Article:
Police tried to speak with Perez through a window, but she threw a glass candle at an officer, striking him in the arm, McManus said.
Officers Flores, Alejandro and Villalobos moved toward the back patio of Perez’s apartment and unsuccessfully attempted to coax Perez outside.
Two of the three officers jumped the railing onto the patio, and spoke to Perez through a window and door.
McManus said the window was open but officers removed the screen. He said they were investigating the incident as felony criminal mischief.
One of the officers said Perez picked up a hammer and was “approaching them from inside,” McManus said.
She swung the hammer toward the officers and broke the window separating her apartment from the patio, McManus said.
One of the officers shot at Perez, but McManus said it didn’t appear she was struck.
Perez went toward the window again, still carrying the hammer, and that’s when all three officers opened fire, according to McManus. Perez was hit at least two times.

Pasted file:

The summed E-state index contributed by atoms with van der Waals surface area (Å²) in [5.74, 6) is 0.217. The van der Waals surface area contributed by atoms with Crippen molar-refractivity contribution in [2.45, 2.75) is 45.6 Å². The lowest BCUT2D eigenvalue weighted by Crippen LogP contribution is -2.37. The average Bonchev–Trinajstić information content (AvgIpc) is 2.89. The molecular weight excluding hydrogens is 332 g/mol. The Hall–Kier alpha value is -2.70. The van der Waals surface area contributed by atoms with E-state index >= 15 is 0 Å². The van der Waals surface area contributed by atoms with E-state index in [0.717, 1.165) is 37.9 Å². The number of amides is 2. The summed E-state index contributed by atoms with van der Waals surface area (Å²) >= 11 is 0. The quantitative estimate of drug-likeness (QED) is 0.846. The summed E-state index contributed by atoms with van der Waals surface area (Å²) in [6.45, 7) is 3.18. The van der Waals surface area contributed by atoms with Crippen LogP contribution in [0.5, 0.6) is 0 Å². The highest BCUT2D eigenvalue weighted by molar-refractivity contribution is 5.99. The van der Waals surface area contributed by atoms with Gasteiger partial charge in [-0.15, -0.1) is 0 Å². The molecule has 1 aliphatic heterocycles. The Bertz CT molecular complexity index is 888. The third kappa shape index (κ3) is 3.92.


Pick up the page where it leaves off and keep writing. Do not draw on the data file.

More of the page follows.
Police forced their way inside the apartment and provided medical assistance until EMS arrived, McManus said.
Perez died from her injuries at the scene.
“Our condolences to Melissa Perez’s entire family, I want to ensure her daughter that this incident will continue to be thoroughly investigated,” McManus said.
There is not currently a timeline for the conclusion of the investigation, he said.
The cases have been assigned to the Civil Rights Division of the Bexar County District Attorney’s Office, which will review the evidence and prepare the cases for presentation to a grand jury.
Danny Diaz, president of the San Antonio Police Officers’ Association released the following statement regarding the incident: